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06-02-2012, 01:04 AM #1
Finding a co-founder
I've been working on a start up for a while now and I'm at the stage where I need to find my "Tech guy". Living in Australia I'm finding it very hard to find this person.. Has anyone ever worked on a start up with the co founder living in another country?
What are your thoughts?" Snap back with my city on it "
06-02-2012, 01:37 AM #2Banned
- Join Date
- Dec 2011
- Houston, Texas / Paris, France
Though I would think location is extremely important I've always found that passion and motivation says it all. If you can find someone who is as passionate as you are in your start up than you surely found a good match. It might take weeks to tell but let it happen.
06-02-2012, 01:39 AM #3
There's a site called Founder Dating but I dont know if they're in Australia.I'm the resident L4P app guy
nulla tenaci invia est via
* = the opposite of what I really think.
06-02-2012, 02:29 AM #4
I'm a member of around 15+ meetup groups in my area, founder2be.com, put adds everywhere..Seeing to be a lot harder than I thought!" Snap back with my city on it "
06-05-2012, 01:40 PM #5
My good friend is a Partner at KKR in Sydney. If you need help I can forward your information onto him.
I have worked with many startups and would be happy to help.
06-06-2012, 05:05 AM #6Member
- Join Date
- Apr 2010
I've started two software/app companies and can't imagine what it would be like trying to launch an app without knowing anything about the software development lifecycle or basic coding. Fortunately, I'm a programmer. Even more fortunate is that I have a team of developers that I recruited from past relationships. Because of the relationship I had with them as colleagues, bringing them onboard as co-founders was easy.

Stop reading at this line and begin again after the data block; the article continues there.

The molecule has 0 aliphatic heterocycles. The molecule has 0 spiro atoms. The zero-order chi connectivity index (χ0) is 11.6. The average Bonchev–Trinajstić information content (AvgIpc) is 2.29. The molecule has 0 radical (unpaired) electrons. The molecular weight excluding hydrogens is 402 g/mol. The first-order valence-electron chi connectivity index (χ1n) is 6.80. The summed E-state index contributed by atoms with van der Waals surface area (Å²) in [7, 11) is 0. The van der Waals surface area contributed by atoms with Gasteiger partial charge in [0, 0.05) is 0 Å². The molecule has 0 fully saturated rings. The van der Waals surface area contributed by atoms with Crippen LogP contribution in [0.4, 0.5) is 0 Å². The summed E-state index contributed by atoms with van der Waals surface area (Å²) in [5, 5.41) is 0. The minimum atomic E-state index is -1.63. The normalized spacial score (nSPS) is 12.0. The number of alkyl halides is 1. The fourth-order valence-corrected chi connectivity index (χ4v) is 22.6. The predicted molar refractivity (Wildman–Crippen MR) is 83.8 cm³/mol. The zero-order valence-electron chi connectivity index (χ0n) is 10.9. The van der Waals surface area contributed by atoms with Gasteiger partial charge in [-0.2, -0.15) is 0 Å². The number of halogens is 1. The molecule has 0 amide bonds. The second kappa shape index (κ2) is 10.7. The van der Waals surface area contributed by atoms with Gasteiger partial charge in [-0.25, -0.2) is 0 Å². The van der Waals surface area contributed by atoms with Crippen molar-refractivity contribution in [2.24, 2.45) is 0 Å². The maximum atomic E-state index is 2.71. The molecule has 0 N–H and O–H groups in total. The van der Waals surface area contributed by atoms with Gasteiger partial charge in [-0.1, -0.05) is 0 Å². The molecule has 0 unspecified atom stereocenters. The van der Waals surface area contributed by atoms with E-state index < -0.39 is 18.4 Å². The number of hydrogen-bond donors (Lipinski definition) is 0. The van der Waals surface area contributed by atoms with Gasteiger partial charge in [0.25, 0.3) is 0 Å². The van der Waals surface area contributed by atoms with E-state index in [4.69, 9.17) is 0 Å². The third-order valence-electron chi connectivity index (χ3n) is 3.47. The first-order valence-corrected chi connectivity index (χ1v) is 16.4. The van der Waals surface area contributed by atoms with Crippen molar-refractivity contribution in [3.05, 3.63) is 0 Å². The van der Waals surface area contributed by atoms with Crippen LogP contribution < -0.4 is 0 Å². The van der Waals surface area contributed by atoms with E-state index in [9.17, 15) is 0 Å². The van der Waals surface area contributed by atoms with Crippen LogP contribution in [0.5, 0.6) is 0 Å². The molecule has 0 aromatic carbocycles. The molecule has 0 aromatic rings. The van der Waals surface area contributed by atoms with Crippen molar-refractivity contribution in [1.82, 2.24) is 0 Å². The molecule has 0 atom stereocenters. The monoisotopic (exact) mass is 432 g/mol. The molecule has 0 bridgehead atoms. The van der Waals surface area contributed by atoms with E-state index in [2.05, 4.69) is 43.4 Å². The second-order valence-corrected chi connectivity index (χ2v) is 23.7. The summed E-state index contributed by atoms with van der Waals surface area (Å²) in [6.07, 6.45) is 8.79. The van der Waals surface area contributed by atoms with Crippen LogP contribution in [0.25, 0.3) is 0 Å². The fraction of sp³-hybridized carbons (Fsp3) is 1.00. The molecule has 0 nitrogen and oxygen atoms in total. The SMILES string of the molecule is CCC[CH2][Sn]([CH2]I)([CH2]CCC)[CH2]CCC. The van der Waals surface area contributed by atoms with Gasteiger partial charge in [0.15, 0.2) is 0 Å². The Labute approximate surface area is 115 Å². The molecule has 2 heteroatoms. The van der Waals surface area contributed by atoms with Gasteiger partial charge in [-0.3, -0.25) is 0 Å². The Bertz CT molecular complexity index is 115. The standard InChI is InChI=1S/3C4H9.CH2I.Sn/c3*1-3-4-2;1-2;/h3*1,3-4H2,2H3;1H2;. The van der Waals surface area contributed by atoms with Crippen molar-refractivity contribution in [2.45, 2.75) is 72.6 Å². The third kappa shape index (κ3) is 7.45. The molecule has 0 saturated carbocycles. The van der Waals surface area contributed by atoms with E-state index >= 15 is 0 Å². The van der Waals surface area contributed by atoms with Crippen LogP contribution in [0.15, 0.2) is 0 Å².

It took me almost 5 years to hire my first developer from the outside. Intellectual Property like coding must be taken seriously. I remember asking one candidate to send me some sample code. The clown zipped up an entire project from a past customer including their database and emailed it to me. On top of that, the db was medical info related to patient skin diseases. My point is that if hiring presents challenges like this, you will run into the same issues trying to bring in a co-founder that is a complete stranger.
My advice is to get some experience in app development. You don't need to be great at it. You don't even need to be good at it. But you need to know what to look for when bringing someone on board. Being able to call someone on their bullshit when it comes to coding is going to be the bare minimum requirement.
And I also don't recommend giving up ownership as a co-founder in sole exchange for coding experience. You are going to give up a chunk of ownership for a skill you can hire for relatively cheaply. There are plenty of talented developers out there that can do the job, and have no interest in taking it to the next step of entrepreneur. Find them.
Money to hire a developer shouldn't be an issue. You can always build the bare minimums with a limited budget. Don't release with all the bells and whistles. Release with what you need to test if there is a market for what you are selling. You can add the bells and whistles once your budget increases. Software development is ongoing anyways. Only fools build out 100% of the app before releasing, only to find out that the market says they got 80% of it wrong.
If all this sounds hard..it is. But it can be done. I coached my cousin, who was an unemployed finance major, to building and marketing his first app. You just need to start acquiring the basic knowledge of coding.twitter @codetoriches
06-08-2012, 01:24 AM #7
^^Thanks a lot for that, I really appreciate it.
We have found a dev to come over board with the startup, He is a full time web dev + has his MBA. What we are going to do is sit down, chat about what our goals are, give him milestones to meet. Hopefully this works out well." Snap back with my city on it "
06-09-2012, 03:38 AM #8
I used to have a co-founder ... he stole money from the company account so I kicked him out. After about 7 months ... I started to understand him better. We were not compatible ... and things were getting rough. I am glad that he stole the money. I was going to buy him out ... but this way I got the other 50 percent of the shares for free and simplified the whole legal process.
I agree with you finding a partner is hard. It is just like a marrying someone. The partner is pretty much your spouse and the company is your kid.
Anyhow ... the company is doing awesome now.